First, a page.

I remember in 2010, Marc Simoncini said that 2011 would be “the year of mobile” for his online dating company, Meetic. At the time, I giggled. A whopping 4 years after the launch of the iPhone and Meetic was finally turning to mobile as its new platform? Well done.
But earlier this week when France’s famous Michelin Guide announced that it would be launching an online restaurant guide, it didn’t make me laugh at all. It actually almost made me cry (fine, I’m exaggerating). But why-oh-why is Michelin launching an online version of its guide in 2012, especially when there are so many online restaurant guides that it could’ve chosen to collaborate with? The situation sounded all too familiar, like what we’ve seen with FriendsClear and Zesto; larger French companies struggle with innovation but rather than collaborating with startups, they end up flat-out stealing ideas. W.T.F.
Caution: French restaurant – handle with care.
So let me start by telling you exactly what Michelin’s ridiculously innovative platform can do. It’s essentially a database of all restaurants in France, which users can search by location, cuisine type, price and additional keywords. Then, users can also leave comments and recommendations. And of course you can tweet, like, etc.
I admit that it is really nice to have one, full comprehensive database of restaurants (the ultimate goal) – which includes opening hours and whether or not the restaurant takes credit cards, something that can really cause a headache in France. Plus, working with traditional restaurants in France is not something that just anyone can do. As we’ve seen with OpenTable – who has clearly struggled in France – it requires an understanding of the local market, something that Michelin clearly has.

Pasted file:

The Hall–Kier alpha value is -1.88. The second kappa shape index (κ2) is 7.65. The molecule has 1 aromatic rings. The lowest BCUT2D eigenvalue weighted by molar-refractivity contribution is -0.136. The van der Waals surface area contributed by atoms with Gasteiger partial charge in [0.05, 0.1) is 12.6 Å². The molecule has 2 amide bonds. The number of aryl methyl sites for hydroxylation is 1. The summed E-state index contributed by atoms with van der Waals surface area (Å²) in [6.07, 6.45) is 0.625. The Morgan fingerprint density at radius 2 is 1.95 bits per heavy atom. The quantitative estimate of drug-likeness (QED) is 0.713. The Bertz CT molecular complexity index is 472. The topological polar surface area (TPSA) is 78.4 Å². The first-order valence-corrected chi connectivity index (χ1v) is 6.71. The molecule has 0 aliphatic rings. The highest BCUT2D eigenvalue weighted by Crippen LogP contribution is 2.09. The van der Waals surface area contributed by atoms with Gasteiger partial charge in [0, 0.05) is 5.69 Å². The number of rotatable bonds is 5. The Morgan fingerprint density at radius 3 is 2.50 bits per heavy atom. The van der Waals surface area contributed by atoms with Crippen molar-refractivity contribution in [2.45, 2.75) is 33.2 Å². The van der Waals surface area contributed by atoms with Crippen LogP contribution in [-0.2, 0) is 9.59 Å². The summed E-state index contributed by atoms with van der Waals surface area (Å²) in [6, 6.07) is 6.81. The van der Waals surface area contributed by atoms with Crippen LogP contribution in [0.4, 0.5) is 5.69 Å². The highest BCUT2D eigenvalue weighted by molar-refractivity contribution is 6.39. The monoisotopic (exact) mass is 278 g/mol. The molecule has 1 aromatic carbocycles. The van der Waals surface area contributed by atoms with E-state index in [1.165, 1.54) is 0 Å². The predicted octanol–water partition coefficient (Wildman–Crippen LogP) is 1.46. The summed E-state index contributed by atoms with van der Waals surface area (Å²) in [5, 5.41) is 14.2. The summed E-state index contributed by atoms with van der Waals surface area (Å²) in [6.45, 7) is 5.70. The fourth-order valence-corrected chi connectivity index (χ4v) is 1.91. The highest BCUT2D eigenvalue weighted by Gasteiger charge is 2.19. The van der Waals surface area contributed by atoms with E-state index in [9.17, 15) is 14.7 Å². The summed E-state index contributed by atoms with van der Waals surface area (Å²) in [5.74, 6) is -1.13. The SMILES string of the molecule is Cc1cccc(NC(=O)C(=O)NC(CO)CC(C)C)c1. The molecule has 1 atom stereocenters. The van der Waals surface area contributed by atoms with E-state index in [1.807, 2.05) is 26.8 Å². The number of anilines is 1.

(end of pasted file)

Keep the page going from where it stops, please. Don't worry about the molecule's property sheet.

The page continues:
Reinventing the wheel.
Ah, but wait a minute, isn’t this whole online restaurant database more or less exactly what Yelp, Qype, Cityvox, LaFourchette and a number of other sites already offer? Clearly Michelin caught onto the fact that people now go online when they want to know where to eat – they’re not buying print copies of restaurant guides anymore. But why on earth it is seeking to recreate its own database rather than collaborate with the likes of LaFourchette or Restopolitan is beyond me.
Restopolitan’s founder, Stéphanie Pelaprat, says that her team actually met multiple times with Michelin. While they could have potentially worked together, she felt that Michelin clearly didn’t want to lose its share of the pie, which ultimately led the company to launching an independent platform.
Funny enough, this independent anti-social strategy may actually make Michelin look weaker. For Restopolitan, the launch of Michelin’s platform changes absolutely nothing for the startup. In fact, Pelaprat finds that the famous guide has almost lost some of its secret sauce by launching another database. The question of how Michelin plans to monetize this platform also remains; currently, certain restaurants wanting additional visibility can pay roughly €70 per year for additional services.
Naturally, Michelin is a well-known brand around the world, though it may less familiar with younger, more international crowds. Oh, and regarding mobile. The company says it’s planning to launch on the iPhone and Android before summer and will eventually allow you to make reservations via the app as well.